Paris If you are thinking about wirelessly connecting surround sound speakers to your home theater system, there's a choice beyond Bluetooth and Wi-Fi. Today Royal Philips Electronics will unveil yet another wireless technology, called Ensation, specifically tailored for high-end audio applications.
Designed to stream digital audio from PCs, home entertainment systems and other devices to multiple loudspeakers or wireless headsets, Ensation, operating at frequencies between 800 and 900 MHz, offers "robust, low-latency, CD-quality audio," said Rutton Ruttonsha, vice president and general manager for personal entertainment solutions at Philips Semiconductors. "This does audio only. It's designed for exceptionally high-quality audio."
Philips sees latency as the single biggest issue that has kept consumer electronics manufacturers from embracing any of the existing wireless technologies for their high-end audio systems. "By latency, I mean lips move and then, sound follows," Ruttonsha said.
Although existing wireless schemes including Bluetooth, Wi-Fi, infrared and analog FM have tried to enable audio applications, none of them offers "high-quality audio links" for multiple wirelessly connected speakers, for example, Ruttonsha claimed. "Many of those wireless technologies were originally developed to do one thing and later tweaked to do another," he said.
Philips' Ensation is a long-range, point-to-multipoint wireless technology with built-in features to ensure high-quality streaming audio. Ensation offers a variable net audio bit rate that can be set by system designers. Depending on required audio quality, its transmission data rate is between 150 and 500 kbits/second, according to Philips.
Ensation operates at a distance of about 30 meters indoors, assuming solid walls and concrete floors, as the range for speaker applications with 10-milliwatt transmit power. In contrast, Bluetooth needs about 100-mW transmit power to cover a home, according to Philips, as there is no 10-mW mode available in standard defined classes.
Ensation supports an infinite number of passive slaves (receivers only) and seven active slaves with return links. Although the scheme does not use frequency hopping, it comes with a data channel that allows bidirectional communication, according to Philips. Ensation monitors the interference on the network and gives feedback, so that the system can dynamically switch to adjacent channels with less interference.
Clearly, not everyone welcomes the Philips entry. "The consumer electronics industry doesn't need yet another technology to further confuse customers," said Kristine Overlaur, technical-marketing manager, North America, for CSR plc and marketing chair of the Bluetooth Special Interest Group.
Philips' Ruttonsha, however, argued that Ensation is "designed to eliminate the complexity associated with wireless audio networking." Ensation, which Philips believes can coexist with Bluetooth and Wi-Fi within a home, offers "high-quality, uninterrupted audio streaming, even in a noisy environment."
Philips is promising less than 20 milliseconds' latency for Ensation, compared with Bluetooth's latency of 40 to 50 ms and Wi-Fi's 100 ms or more. Research shows that consumers will recognize the latency when it takes more than 20 ms for sound to arrive. "We are the only vendor that has passed the Dolby latency requirement," said Ruttonsha.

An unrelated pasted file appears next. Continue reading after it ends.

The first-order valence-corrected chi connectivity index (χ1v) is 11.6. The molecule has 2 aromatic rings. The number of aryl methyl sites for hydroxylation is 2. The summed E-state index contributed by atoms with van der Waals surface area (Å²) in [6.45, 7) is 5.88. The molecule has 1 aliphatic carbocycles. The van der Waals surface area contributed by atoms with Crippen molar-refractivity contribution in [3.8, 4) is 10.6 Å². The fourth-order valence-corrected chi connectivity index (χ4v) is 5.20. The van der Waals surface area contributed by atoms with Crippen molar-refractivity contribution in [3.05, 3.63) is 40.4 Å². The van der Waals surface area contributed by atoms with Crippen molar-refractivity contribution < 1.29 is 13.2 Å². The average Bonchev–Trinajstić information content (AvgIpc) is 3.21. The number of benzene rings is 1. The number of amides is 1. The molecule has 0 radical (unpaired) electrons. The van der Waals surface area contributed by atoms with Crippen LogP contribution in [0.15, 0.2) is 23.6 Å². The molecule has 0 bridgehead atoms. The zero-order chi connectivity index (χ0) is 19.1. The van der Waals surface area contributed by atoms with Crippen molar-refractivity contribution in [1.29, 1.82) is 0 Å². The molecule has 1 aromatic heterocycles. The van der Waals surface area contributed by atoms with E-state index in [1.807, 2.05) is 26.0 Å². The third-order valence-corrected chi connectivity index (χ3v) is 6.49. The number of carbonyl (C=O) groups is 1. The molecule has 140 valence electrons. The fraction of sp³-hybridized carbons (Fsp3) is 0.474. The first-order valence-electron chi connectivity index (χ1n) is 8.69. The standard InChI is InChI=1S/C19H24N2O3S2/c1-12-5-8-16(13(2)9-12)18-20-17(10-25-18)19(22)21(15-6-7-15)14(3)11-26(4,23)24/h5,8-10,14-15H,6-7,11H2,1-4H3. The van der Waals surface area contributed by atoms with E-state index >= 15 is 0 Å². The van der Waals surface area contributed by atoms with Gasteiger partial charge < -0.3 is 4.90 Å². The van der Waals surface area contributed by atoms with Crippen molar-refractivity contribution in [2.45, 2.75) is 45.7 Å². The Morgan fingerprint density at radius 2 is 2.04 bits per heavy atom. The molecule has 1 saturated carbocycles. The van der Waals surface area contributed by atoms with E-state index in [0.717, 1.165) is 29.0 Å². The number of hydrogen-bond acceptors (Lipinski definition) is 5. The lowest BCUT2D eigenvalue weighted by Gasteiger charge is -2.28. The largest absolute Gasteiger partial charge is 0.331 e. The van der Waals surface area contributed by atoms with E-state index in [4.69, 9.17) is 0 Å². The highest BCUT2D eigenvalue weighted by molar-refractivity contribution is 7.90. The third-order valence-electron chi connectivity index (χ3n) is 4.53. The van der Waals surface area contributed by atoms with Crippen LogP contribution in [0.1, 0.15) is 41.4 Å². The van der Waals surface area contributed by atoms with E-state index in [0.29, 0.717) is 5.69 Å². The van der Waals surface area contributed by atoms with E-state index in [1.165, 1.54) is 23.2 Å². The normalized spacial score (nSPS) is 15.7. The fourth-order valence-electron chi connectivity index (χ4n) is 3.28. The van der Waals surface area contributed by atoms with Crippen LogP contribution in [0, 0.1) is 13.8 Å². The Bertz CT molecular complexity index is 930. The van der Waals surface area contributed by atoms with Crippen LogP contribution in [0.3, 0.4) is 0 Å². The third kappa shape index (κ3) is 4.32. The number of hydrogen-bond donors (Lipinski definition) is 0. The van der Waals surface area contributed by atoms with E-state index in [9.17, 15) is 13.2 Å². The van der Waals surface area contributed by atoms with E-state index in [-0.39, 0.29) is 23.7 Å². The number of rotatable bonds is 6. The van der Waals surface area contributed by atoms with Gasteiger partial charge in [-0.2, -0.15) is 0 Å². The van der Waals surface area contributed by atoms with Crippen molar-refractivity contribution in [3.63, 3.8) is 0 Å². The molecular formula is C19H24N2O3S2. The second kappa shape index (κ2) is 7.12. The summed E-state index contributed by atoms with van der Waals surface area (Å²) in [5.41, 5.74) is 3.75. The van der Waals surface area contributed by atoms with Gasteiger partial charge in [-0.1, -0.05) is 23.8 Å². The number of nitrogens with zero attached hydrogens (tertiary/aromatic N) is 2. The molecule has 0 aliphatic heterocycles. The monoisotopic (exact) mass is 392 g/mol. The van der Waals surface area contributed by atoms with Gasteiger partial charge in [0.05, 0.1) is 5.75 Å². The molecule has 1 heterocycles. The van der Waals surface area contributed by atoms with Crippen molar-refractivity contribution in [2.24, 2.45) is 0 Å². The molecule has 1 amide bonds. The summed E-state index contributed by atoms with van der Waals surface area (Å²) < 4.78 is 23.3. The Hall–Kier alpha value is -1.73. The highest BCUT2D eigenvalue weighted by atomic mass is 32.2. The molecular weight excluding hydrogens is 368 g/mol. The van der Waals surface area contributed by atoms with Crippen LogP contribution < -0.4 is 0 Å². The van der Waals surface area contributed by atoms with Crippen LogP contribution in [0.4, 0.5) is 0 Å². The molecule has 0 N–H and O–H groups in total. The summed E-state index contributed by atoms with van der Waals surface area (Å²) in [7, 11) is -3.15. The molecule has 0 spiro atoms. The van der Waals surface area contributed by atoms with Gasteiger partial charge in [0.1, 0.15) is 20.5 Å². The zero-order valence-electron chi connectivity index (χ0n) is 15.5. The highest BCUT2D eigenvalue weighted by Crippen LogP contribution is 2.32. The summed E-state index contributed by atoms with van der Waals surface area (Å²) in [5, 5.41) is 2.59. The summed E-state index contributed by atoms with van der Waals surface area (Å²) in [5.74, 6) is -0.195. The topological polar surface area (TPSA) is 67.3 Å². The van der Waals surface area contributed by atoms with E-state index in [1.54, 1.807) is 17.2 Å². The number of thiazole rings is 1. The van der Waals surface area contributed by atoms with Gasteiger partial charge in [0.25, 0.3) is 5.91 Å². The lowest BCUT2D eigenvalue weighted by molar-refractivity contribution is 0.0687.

The Dutch company has deliberately chosen not to put its new technology through an arduous standardization process. Targeting manufacturers desperate for a turnkey way to connect surround sound speakers or streaming digital audio from one room to another, Philips Semiconductors is launching a highly integrated two-chip wireless audio link radio and baseband IC together at $13 apiece in lots of 10,000 units. The chips are available today. Several manufacturers, including Philips Consumer Electronics, will hit the market during the Christmas season with Ensation-equipped wireless audio products, said Ruttonsha.
Neither Bluetooth nor Wi-Fi proponents are giving up the potential home audio market without a fight, however. The arguments for existing wireless technologies center on cost and availability.
"Bluetooth is here today, in production, and is shipping at a rate today of 5 million Bluetooth chips per week," CSR's Overlaur said. "Due to this high volume, the prices are well below $4 in volume. As long as the devices have Bluetooth in them and use the AV profile, high-quality audio applications can be enabled."
Similarly, Mike Stauffer, director of business development at Wi-Fi chip vendor Atheros Communications Inc., said, "A new technology [such as Ensation] with no volume might have difficulty competing." Stauffer said that "high-quality audio can be done within the 802.11 technology at a low cost, because 802.11 products are shipping in very high volumes."
The most notable Bluetooth audio products today are headsets. Overlaur, for example, talked of Bluetooth-enabled stereo headsets for listening to MP3 music streaming from a PC or a mobile phone.
As for Wi-Fi, Stauffer pointed to a new audio product from Sonos Inc. Based on Atheros' 802.11 chips, the system delivers a stereo audio stream from a server such as a PC to small, remote set-top-like devices around the home. The receiver device decodes and amplifies the audio stream, then outputs it to a pair of speakers connected to it with short wires.
Philips gets around the latency issue by using a broadcast system from the network to the Ensation masters and slaves. The important thing, the company said, is that Ensation does not retransmit the audio data, which could add to the latency. Rather, thanks to built-in error correction on the baseband IC, Ensation protects audio data from any transmission error.